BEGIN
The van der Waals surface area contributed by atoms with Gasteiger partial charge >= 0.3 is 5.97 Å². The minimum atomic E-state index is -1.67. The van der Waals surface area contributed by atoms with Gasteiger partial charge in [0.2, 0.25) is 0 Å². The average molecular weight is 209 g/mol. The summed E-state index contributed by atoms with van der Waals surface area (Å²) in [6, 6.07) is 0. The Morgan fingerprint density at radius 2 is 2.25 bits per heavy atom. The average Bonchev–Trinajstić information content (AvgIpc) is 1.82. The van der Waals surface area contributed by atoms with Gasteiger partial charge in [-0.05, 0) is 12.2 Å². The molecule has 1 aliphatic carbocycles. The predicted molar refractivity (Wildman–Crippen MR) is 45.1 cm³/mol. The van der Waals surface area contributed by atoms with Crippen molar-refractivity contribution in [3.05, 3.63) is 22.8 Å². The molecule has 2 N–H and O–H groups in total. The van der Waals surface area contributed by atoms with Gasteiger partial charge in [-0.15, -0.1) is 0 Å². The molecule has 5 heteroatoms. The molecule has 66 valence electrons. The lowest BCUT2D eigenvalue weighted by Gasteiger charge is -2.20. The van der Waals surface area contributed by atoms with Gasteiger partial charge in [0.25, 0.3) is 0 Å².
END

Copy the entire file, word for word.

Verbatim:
The van der Waals surface area contributed by atoms with Gasteiger partial charge >= 0.3 is 5.97 Å². The minimum atomic E-state index is -1.67. The van der Waals surface area contributed by atoms with Gasteiger partial charge in [0.2, 0.25) is 0 Å². The average molecular weight is 209 g/mol. The summed E-state index contributed by atoms with van der Waals surface area (Å²) in [6, 6.07) is 0. The Morgan fingerprint density at radius 2 is 2.25 bits per heavy atom. The average Bonchev–Trinajstić information content (AvgIpc) is 1.82. The van der Waals surface area contributed by atoms with Gasteiger partial charge in [-0.05, 0) is 12.2 Å². The molecule has 1 aliphatic carbocycles. The predicted molar refractivity (Wildman–Crippen MR) is 45.1 cm³/mol. The van der Waals surface area contributed by atoms with Crippen molar-refractivity contribution in [3.05, 3.63) is 22.8 Å². The molecule has 2 N–H and O–H groups in total. The van der Waals surface area contributed by atoms with Gasteiger partial charge in [-0.15, -0.1) is 0 Å². The molecule has 5 heteroatoms. The molecule has 66 valence electrons. The lowest BCUT2D eigenvalue weighted by Gasteiger charge is -2.20. The van der Waals surface area contributed by atoms with Gasteiger partial charge in [0.25, 0.3) is 0 Å².